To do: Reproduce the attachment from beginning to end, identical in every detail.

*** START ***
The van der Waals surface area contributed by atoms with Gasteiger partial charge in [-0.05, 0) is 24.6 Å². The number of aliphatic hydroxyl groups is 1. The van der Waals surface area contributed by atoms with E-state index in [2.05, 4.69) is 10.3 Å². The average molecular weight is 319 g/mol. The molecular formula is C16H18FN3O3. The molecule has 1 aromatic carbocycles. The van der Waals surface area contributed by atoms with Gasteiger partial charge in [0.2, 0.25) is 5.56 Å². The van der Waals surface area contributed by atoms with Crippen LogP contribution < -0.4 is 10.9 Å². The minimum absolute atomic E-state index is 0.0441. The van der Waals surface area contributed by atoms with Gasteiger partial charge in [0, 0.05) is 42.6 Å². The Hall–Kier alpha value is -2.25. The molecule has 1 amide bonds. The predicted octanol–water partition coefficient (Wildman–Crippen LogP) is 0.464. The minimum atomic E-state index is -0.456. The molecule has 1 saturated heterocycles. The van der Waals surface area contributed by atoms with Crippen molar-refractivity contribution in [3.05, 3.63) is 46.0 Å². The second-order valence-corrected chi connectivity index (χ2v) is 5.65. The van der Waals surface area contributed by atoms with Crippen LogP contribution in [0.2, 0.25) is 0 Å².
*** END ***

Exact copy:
The van der Waals surface area contributed by atoms with Gasteiger partial charge in [-0.05, 0) is 24.6 Å². The number of aliphatic hydroxyl groups is 1. The van der Waals surface area contributed by atoms with E-state index in [2.05, 4.69) is 10.3 Å². The average molecular weight is 319 g/mol. The molecular formula is C16H18FN3O3. The molecule has 1 aromatic carbocycles. The van der Waals surface area contributed by atoms with Gasteiger partial charge in [0.2, 0.25) is 5.56 Å². The van der Waals surface area contributed by atoms with Crippen LogP contribution < -0.4 is 10.9 Å². The minimum absolute atomic E-state index is 0.0441. The van der Waals surface area contributed by atoms with Gasteiger partial charge in [0, 0.05) is 42.6 Å². The Hall–Kier alpha value is -2.25. The molecule has 1 amide bonds. The predicted octanol–water partition coefficient (Wildman–Crippen LogP) is 0.464. The minimum atomic E-state index is -0.456. The molecule has 1 saturated heterocycles. The van der Waals surface area contributed by atoms with Crippen molar-refractivity contribution in [3.05, 3.63) is 46.0 Å². The second-order valence-corrected chi connectivity index (χ2v) is 5.65. The van der Waals surface area contributed by atoms with Crippen LogP contribution in [0.2, 0.25) is 0 Å².